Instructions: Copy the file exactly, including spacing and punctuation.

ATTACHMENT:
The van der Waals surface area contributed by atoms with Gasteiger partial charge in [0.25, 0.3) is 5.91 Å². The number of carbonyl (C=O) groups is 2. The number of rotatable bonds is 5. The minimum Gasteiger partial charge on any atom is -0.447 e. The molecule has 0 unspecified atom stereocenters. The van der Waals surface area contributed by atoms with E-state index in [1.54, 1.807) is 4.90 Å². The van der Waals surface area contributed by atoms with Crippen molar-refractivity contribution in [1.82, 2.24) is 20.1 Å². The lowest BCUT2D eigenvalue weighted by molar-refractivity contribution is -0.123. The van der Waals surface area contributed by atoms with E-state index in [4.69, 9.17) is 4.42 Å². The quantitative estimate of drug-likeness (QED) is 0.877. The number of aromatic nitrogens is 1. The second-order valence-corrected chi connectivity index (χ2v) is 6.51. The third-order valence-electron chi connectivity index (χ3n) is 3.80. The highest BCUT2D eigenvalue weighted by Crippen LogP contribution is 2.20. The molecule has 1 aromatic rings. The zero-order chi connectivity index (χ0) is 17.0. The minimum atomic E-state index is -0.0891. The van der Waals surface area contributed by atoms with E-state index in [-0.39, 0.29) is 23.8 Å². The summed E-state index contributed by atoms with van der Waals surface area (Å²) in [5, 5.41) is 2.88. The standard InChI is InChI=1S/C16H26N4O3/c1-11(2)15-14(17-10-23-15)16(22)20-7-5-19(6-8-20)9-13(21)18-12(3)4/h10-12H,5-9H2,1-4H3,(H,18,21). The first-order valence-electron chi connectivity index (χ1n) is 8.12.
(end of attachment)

The van der Waals surface area contributed by atoms with Gasteiger partial charge in [0.25, 0.3) is 5.91 Å². The number of carbonyl (C=O) groups is 2. The number of rotatable bonds is 5. The minimum Gasteiger partial charge on any atom is -0.447 e. The molecule has 0 unspecified atom stereocenters. The van der Waals surface area contributed by atoms with E-state index in [1.54, 1.807) is 4.90 Å². The van der Waals surface area contributed by atoms with Crippen molar-refractivity contribution in [1.82, 2.24) is 20.1 Å². The lowest BCUT2D eigenvalue weighted by molar-refractivity contribution is -0.123. The van der Waals surface area contributed by atoms with E-state index in [4.69, 9.17) is 4.42 Å². The quantitative estimate of drug-likeness (QED) is 0.877. The number of aromatic nitrogens is 1. The second-order valence-corrected chi connectivity index (χ2v) is 6.51. The third-order valence-electron chi connectivity index (χ3n) is 3.80. The highest BCUT2D eigenvalue weighted by Crippen LogP contribution is 2.20. The molecule has 1 aromatic rings. The zero-order chi connectivity index (χ0) is 17.0. The minimum atomic E-state index is -0.0891. The van der Waals surface area contributed by atoms with E-state index in [-0.39, 0.29) is 23.8 Å². The summed E-state index contributed by atoms with van der Waals surface area (Å²) in [5, 5.41) is 2.88. The standard InChI is InChI=1S/C16H26N4O3/c1-11(2)15-14(17-10-23-15)16(22)20-7-5-19(6-8-20)9-13(21)18-12(3)4/h10-12H,5-9H2,1-4H3,(H,18,21). The first-order valence-electron chi connectivity index (χ1n) is 8.12.